Finding Carlotta Ratts

After writing Monday’s post, it occurred to me that Carlotta Ratts was a sufficiently unusual name that I might be able to track her down via the Internet. So, I did a search and here’s what I found out about the woman who once owned my copy of Longfellows Poems:

James Albert Ford was born on 2 April 1863 and was buried in Ford Graveyard, Smyma Township, Jefferson, IN. James married Carlotta Ratts on 11 October 1888 in Clark, IN. Carlotta was born in September 1860, died on 23 May 1933 in Volga, Smyma Township, Jefferson, IN at age 72, and was buried in Ford Graveyard, Smyma Township, Jefferson, IN.

That has to be her–right? Who knows, maybe this book was a gift from James to the young woman he eventually married. Her son, William Nathan Ford, died in 1996 at age 97. Her grandson, William Nathan Ford, Jr., was born in 1935 or so. He might still be around. Would he be interested in a book his grandmother once owned? Or am I, a stranger, more intrigued by it?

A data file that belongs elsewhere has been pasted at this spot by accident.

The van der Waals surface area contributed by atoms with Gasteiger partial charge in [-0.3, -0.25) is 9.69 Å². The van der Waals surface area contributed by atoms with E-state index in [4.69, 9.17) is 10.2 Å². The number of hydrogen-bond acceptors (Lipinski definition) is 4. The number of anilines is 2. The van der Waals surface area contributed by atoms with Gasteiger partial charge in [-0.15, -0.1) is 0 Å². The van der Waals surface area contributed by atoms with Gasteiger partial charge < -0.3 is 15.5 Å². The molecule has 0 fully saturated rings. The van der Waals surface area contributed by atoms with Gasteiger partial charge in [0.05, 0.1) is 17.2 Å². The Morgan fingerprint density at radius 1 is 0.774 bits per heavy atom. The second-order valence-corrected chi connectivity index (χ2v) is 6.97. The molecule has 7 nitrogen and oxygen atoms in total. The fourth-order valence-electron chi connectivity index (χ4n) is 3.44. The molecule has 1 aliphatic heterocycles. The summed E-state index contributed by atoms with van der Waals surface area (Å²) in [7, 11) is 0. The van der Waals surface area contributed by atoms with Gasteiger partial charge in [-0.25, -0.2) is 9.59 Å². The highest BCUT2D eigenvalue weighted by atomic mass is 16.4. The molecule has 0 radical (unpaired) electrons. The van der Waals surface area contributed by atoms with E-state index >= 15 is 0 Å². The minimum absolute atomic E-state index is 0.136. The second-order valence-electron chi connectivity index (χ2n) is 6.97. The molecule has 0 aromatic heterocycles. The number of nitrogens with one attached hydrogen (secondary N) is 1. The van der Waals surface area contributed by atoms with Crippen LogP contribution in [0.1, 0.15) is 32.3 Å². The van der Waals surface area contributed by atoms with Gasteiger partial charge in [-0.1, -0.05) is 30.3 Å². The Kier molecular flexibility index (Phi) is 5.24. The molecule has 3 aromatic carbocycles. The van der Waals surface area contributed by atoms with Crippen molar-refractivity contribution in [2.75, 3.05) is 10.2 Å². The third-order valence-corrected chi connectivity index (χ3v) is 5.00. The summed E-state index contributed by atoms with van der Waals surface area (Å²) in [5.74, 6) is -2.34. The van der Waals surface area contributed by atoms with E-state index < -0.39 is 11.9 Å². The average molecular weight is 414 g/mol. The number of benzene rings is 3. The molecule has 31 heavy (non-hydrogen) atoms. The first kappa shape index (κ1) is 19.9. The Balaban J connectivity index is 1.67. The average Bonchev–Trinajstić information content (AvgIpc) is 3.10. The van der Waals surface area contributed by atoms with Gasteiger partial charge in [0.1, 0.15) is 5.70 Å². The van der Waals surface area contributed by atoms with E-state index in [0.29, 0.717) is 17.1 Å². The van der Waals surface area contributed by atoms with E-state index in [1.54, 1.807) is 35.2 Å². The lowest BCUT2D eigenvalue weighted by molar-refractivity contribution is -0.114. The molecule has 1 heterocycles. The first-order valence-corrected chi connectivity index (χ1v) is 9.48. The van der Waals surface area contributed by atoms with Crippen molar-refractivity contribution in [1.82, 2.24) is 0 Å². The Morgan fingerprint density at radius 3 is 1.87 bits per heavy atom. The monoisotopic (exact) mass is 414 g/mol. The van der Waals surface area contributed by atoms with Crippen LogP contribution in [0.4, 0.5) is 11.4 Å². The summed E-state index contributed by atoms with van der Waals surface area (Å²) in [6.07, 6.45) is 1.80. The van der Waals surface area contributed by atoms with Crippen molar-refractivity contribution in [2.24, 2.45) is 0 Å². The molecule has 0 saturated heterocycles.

This is where story ideas come from. I’d read a book about a woman who tracks down the descendants of an old book she owns. It could be a mystery with clues that the book provides. It could be a romance with the new owner of the book falling in love with the great-grandson of the original owner. It could be women’s fiction about healing old wounds and finding forgiveness.

Stories are all around us. You don’t even have to write them down to enjoy them.

3 thoughts on “Finding Carlotta Ratts

  1. Bill Ford

    I am intrigued by your post of Oct 11, 2011, I am the William Nathan Ford, Jr. that you mentioned in your post, grandson of Carlotta Ratts. I grew up in the house on the family farm where she and Grandpa lived. This farm has been in the family since the 1850’s. I remember a book of Longfellow’s poems when I was a child.
    Yes, I would be interested is a book that was once owned by my grandmother, if this is in fact the book that I remember. I am also curious as to how you acquired it. Was it a gift, a purchase or whatever? I am looking forward to your reply.. Bill

  2. Pingback: Longfellow’s Poems Returned–130 Years Later

  3. Pingback: Where Do You Get Your Story Ideas? (Part Seven)

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